The question now is: what is the connection between the surge of Covid-19 cases and the emergence of the South African variant?

Both the South African and the UK variants have gone through N501Y mutation within their spike protein, which makes them highly contagious. However, the spike protein of the South African variant has gone through a critical mutation titled E484, which gives it resistance against vaccines and the capability to re-infect easily.

In Bangladesh, the second wave started from the first week of March, but the surge of Covid-19 cases was evident from mid-March. From the last week of March, the number of affected patients increased from 3,000 to 5,000 per day, and in April, the daily numbers reached the 7,000 mark.

During this period, and specifically between 12 March and 24 March, 64 to 80 percent of collected samples were the South African variant. These samples were collected from 13 districts.

The icddr,b collected 751 Covid-positive samples from these 13 districts, and separated 443 samples with increased viral load. It conducted genome sequencing on those separated samples and identified 110 unique South African variants in 156 samples.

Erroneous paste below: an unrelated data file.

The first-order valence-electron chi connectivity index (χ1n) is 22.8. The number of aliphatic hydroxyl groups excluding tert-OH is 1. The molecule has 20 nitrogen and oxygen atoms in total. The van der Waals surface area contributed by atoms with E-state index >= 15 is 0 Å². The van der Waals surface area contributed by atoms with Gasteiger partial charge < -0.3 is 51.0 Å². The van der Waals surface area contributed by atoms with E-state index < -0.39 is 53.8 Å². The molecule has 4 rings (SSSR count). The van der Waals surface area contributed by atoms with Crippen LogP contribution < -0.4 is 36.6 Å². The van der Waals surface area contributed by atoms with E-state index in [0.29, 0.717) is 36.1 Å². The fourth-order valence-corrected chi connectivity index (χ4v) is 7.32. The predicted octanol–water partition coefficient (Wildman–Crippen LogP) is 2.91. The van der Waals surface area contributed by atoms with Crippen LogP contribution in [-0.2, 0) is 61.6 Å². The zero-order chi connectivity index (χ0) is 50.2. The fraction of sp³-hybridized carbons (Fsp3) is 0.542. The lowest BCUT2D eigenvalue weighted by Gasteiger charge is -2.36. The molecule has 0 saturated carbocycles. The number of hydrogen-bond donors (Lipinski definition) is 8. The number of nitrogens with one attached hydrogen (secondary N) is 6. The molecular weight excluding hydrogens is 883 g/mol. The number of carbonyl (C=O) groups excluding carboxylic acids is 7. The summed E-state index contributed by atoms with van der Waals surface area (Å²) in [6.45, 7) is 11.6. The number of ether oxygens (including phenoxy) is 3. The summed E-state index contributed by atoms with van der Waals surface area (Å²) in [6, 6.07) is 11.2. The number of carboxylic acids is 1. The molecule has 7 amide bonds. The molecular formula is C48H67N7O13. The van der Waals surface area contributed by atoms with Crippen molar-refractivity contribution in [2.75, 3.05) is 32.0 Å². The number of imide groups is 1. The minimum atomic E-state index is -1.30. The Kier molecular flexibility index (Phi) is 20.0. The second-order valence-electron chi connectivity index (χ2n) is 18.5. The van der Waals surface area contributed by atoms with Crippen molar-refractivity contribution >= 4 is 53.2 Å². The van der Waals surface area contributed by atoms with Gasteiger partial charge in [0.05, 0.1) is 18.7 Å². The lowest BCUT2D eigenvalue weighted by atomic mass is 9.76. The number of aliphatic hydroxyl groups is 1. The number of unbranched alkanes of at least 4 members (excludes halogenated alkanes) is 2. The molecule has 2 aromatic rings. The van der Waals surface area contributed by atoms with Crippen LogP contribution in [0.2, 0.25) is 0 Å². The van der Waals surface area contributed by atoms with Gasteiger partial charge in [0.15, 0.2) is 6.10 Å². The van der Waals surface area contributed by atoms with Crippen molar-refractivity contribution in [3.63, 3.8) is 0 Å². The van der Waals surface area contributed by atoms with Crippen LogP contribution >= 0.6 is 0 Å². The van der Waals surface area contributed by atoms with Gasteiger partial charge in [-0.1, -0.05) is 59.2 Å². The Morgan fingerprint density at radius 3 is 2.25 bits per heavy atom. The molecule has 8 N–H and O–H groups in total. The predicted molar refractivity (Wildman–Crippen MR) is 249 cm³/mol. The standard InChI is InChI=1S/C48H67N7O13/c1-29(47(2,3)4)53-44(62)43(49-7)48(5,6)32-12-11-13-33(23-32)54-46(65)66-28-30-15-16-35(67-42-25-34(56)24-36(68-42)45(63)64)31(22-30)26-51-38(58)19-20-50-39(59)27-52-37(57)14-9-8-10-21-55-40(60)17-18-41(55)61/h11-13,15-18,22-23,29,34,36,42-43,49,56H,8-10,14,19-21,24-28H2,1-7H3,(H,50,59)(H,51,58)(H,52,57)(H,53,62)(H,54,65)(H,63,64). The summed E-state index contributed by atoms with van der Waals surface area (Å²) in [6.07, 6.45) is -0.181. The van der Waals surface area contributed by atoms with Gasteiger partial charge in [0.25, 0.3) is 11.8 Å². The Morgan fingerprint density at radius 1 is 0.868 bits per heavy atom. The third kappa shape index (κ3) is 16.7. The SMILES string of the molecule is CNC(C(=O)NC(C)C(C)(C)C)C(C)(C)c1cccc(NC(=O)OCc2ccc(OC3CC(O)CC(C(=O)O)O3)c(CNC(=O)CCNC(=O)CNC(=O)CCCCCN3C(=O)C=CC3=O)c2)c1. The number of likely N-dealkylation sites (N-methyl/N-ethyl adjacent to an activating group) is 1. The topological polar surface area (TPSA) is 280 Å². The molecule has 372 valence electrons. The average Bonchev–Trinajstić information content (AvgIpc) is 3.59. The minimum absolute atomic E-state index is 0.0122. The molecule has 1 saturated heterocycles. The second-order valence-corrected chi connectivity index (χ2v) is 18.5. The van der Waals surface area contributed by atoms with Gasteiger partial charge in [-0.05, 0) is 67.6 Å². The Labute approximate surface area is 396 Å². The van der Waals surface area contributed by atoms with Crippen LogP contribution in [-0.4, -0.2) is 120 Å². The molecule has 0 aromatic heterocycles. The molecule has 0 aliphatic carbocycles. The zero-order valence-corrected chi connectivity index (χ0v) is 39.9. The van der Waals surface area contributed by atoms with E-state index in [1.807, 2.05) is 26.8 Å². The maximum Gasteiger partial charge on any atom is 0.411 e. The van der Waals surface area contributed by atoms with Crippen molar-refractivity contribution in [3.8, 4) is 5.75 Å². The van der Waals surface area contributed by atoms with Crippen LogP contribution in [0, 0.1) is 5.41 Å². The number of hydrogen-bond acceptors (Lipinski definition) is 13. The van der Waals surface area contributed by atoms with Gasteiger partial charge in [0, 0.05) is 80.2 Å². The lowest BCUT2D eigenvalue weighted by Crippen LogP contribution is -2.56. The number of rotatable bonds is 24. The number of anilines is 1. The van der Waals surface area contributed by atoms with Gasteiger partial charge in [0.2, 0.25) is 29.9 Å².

One caveat is that considering the total population and the numbers of daily test cases, 443 is not a significant sample size -- it is very difficult to definitively say how much the South African variant has spread.

However, with the trends mentioned above, it is well within the realms of possibility that the South African and UK variants have, or could, spread across Bangladesh, and the presence of these foreign strains are responsible for the recent surge of Covid-19 cases.



The phase-3 clinical trial results published in The New England Journal for Medicine on March 16 shows that the Oxford-AstraZeneca vaccine is only 10 percent effective against the South African variant.

Also, tests conducted in the lab reveals that the neutralising antibody created by the Oxford vaccine cannot fully destroy the South African variant. Thus, it can be opined that the Covishield vaccine -- the Oxford-AstraZeneca vaccine manufactured by Serum Institute of India -- is not completely able to prevent infections by the South African variant.